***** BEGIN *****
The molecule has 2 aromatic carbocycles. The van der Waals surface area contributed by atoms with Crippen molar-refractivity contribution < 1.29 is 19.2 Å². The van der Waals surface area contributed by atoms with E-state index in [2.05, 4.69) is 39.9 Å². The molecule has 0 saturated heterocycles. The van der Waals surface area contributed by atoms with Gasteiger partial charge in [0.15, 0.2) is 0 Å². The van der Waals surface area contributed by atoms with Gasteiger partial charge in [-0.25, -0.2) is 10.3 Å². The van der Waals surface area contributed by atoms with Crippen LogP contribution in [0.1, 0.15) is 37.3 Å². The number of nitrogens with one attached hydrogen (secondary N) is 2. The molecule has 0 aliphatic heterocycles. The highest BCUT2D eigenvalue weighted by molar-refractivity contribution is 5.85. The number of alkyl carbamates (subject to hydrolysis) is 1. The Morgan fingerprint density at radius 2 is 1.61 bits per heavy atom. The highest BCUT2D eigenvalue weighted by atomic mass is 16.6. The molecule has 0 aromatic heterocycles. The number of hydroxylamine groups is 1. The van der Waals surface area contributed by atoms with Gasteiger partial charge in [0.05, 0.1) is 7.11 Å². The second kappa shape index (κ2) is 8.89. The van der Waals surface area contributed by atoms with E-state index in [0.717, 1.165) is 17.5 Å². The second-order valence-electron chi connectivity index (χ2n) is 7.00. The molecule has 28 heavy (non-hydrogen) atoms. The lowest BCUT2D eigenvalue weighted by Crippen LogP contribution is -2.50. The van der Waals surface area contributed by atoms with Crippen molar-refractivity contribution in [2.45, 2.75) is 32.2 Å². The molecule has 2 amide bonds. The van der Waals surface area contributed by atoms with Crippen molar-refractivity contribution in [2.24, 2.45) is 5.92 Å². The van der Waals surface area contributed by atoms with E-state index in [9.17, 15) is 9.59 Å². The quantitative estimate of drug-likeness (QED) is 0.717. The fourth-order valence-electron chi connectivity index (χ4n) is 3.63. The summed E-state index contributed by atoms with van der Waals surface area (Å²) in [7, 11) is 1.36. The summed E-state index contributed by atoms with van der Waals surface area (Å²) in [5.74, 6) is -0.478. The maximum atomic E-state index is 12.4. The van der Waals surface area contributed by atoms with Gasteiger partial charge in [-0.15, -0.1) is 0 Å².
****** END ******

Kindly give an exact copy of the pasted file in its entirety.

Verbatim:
The molecule has 2 aromatic carbocycles. The van der Waals surface area contributed by atoms with Crippen molar-refractivity contribution < 1.29 is 19.2 Å². The van der Waals surface area contributed by atoms with E-state index in [2.05, 4.69) is 39.9 Å². The molecule has 0 saturated heterocycles. The van der Waals surface area contributed by atoms with Gasteiger partial charge in [0.15, 0.2) is 0 Å². The van der Waals surface area contributed by atoms with Gasteiger partial charge in [-0.25, -0.2) is 10.3 Å². The van der Waals surface area contributed by atoms with Crippen LogP contribution in [0.1, 0.15) is 37.3 Å². The number of nitrogens with one attached hydrogen (secondary N) is 2. The molecule has 0 aliphatic heterocycles. The highest BCUT2D eigenvalue weighted by molar-refractivity contribution is 5.85. The number of alkyl carbamates (subject to hydrolysis) is 1. The Morgan fingerprint density at radius 2 is 1.61 bits per heavy atom. The highest BCUT2D eigenvalue weighted by atomic mass is 16.6. The molecule has 0 aromatic heterocycles. The number of hydroxylamine groups is 1. The van der Waals surface area contributed by atoms with Gasteiger partial charge in [0.05, 0.1) is 7.11 Å². The second kappa shape index (κ2) is 8.89. The van der Waals surface area contributed by atoms with E-state index in [0.717, 1.165) is 17.5 Å². The second-order valence-electron chi connectivity index (χ2n) is 7.00. The molecule has 28 heavy (non-hydrogen) atoms. The lowest BCUT2D eigenvalue weighted by Crippen LogP contribution is -2.50. The van der Waals surface area contributed by atoms with Crippen molar-refractivity contribution in [2.45, 2.75) is 32.2 Å². The molecule has 2 amide bonds. The van der Waals surface area contributed by atoms with Crippen molar-refractivity contribution in [2.24, 2.45) is 5.92 Å². The van der Waals surface area contributed by atoms with E-state index in [9.17, 15) is 9.59 Å². The quantitative estimate of drug-likeness (QED) is 0.717. The fourth-order valence-electron chi connectivity index (χ4n) is 3.63. The summed E-state index contributed by atoms with van der Waals surface area (Å²) in [7, 11) is 1.36. The summed E-state index contributed by atoms with van der Waals surface area (Å²) in [5.74, 6) is -0.478. The maximum atomic E-state index is 12.4. The van der Waals surface area contributed by atoms with Gasteiger partial charge in [-0.15, -0.1) is 0 Å².